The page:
(adsbygoogle = window.adsbygoogle || []).push({}); 1. The problem statement, all variables and given/known data

Is the following a matrix?

Given: these identities (ordinarily in "Feynman slash notation": not sure how to do slashes in LaTeX):

[tex]\begin{array}{c}

({\gamma _\mu }{a^\mu }){\gamma _\nu }{b^\nu } + {\gamma _\nu }{b^\nu }({\gamma _\mu }{a^\mu }) \equiv 2{a_\mu }{b^\mu } \\

({\gamma _\mu }{a^\mu })({\gamma _\mu }{a^\mu }) \equiv {a_\mu }{a^\mu } \\

\end{array}[/tex]

2. Relevant equations

[tex]({\gamma ^\mu }{\partial _\mu })({\gamma ^\nu }{A_\nu }) + ({\gamma ^\nu }{A_\nu })({\gamma ^\mu }{\partial _\mu }) = [/tex] ... a matrix or a vector?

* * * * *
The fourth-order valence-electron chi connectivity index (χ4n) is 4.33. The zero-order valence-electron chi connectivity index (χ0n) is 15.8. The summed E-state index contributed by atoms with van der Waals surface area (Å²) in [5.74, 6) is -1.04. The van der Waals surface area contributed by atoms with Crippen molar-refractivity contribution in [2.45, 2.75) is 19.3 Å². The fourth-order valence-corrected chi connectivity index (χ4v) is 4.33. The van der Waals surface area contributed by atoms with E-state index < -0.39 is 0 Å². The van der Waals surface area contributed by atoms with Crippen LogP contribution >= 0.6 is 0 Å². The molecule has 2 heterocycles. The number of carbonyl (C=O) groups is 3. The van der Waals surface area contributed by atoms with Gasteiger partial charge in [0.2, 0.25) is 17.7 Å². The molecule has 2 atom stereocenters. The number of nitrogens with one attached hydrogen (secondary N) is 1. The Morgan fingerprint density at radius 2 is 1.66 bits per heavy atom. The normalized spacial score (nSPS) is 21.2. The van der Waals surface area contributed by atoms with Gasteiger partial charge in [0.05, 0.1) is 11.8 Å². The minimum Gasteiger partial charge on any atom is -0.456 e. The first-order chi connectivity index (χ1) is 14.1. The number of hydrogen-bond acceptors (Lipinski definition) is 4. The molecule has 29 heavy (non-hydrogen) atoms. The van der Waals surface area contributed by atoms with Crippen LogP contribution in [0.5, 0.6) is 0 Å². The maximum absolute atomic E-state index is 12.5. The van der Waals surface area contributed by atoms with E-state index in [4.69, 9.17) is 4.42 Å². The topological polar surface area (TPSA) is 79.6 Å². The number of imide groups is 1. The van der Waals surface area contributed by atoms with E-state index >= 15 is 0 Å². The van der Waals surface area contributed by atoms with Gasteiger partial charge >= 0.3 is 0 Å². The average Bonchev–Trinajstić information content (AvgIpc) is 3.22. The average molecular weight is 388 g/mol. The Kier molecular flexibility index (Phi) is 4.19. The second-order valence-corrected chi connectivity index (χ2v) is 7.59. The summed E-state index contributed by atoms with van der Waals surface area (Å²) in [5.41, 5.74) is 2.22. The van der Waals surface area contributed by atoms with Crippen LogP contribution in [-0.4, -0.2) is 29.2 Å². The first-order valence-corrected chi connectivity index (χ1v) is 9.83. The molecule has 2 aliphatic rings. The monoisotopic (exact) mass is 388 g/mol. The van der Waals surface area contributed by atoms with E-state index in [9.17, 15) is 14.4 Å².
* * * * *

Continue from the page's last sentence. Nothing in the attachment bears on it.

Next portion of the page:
3. The attempt at a solution

Maybe it is a matrix. My final answer needs a matrix answer (specifically: I need the field-strength tensor, [tex] F^{\mu, \nu} [/tex], to pop up eventually.

Maybe it isn't a matrix. The operator [tex] \partial _\mu [/tex] is a differential operator, and A is the four-vector-potential. that suggests I should wind up with a differentiated version of the field-strenght tensor, which would be awfully-boring in a certain gauge I forget the name of (it'd be zero/divergenceless, a la Griffiths Intro Elementary Particles, p. 239-240).

???

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# Homework Help: Is the following a matrix? (yes/no)

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